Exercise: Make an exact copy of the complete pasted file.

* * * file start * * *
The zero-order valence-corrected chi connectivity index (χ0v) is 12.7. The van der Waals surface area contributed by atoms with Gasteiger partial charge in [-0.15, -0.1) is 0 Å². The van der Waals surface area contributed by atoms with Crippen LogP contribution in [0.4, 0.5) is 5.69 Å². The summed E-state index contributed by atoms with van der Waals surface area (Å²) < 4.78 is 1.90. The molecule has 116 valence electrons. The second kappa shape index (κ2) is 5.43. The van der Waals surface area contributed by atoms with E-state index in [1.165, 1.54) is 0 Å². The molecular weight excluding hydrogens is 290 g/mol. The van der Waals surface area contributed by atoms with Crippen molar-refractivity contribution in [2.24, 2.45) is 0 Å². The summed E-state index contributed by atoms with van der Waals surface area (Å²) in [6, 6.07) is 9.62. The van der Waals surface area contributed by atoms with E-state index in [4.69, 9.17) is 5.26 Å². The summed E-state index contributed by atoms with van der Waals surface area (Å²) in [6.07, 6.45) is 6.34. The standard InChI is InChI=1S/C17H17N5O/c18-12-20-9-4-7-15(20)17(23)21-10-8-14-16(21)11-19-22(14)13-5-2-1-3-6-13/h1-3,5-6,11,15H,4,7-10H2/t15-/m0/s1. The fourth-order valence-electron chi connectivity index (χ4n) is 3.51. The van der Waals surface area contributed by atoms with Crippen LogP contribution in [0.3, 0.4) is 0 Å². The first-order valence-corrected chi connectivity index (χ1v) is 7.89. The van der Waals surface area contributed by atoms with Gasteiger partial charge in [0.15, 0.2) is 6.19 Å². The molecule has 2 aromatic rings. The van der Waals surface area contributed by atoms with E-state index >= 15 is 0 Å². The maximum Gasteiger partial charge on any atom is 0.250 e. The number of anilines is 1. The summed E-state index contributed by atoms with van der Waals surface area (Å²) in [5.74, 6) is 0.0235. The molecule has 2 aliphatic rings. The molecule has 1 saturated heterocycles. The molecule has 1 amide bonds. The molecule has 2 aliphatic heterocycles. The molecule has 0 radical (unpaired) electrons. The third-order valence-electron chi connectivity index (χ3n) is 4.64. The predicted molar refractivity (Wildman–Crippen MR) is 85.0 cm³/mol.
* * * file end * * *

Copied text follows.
The zero-order valence-corrected chi connectivity index (χ0v) is 12.7. The van der Waals surface area contributed by atoms with Gasteiger partial charge in [-0.15, -0.1) is 0 Å². The van der Waals surface area contributed by atoms with Crippen LogP contribution in [0.4, 0.5) is 5.69 Å². The summed E-state index contributed by atoms with van der Waals surface area (Å²) < 4.78 is 1.90. The molecule has 116 valence electrons. The second kappa shape index (κ2) is 5.43. The van der Waals surface area contributed by atoms with E-state index in [1.165, 1.54) is 0 Å². The molecular weight excluding hydrogens is 290 g/mol. The van der Waals surface area contributed by atoms with Crippen molar-refractivity contribution in [2.24, 2.45) is 0 Å². The summed E-state index contributed by atoms with van der Waals surface area (Å²) in [6, 6.07) is 9.62. The van der Waals surface area contributed by atoms with E-state index in [4.69, 9.17) is 5.26 Å². The summed E-state index contributed by atoms with van der Waals surface area (Å²) in [6.07, 6.45) is 6.34. The standard InChI is InChI=1S/C17H17N5O/c18-12-20-9-4-7-15(20)17(23)21-10-8-14-16(21)11-19-22(14)13-5-2-1-3-6-13/h1-3,5-6,11,15H,4,7-10H2/t15-/m0/s1. The fourth-order valence-electron chi connectivity index (χ4n) is 3.51. The van der Waals surface area contributed by atoms with Crippen LogP contribution in [0.3, 0.4) is 0 Å². The first-order valence-corrected chi connectivity index (χ1v) is 7.89. The van der Waals surface area contributed by atoms with Gasteiger partial charge in [0.15, 0.2) is 6.19 Å². The molecule has 2 aromatic rings. The van der Waals surface area contributed by atoms with E-state index >= 15 is 0 Å². The maximum Gasteiger partial charge on any atom is 0.250 e. The number of anilines is 1. The summed E-state index contributed by atoms with van der Waals surface area (Å²) in [5.74, 6) is 0.0235. The molecule has 2 aliphatic rings. The molecule has 1 saturated heterocycles. The molecule has 1 amide bonds. The molecule has 2 aliphatic heterocycles. The molecule has 0 radical (unpaired) electrons. The third-order valence-electron chi connectivity index (χ3n) is 4.64. The predicted molar refractivity (Wildman–Crippen MR) is 85.0 cm³/mol.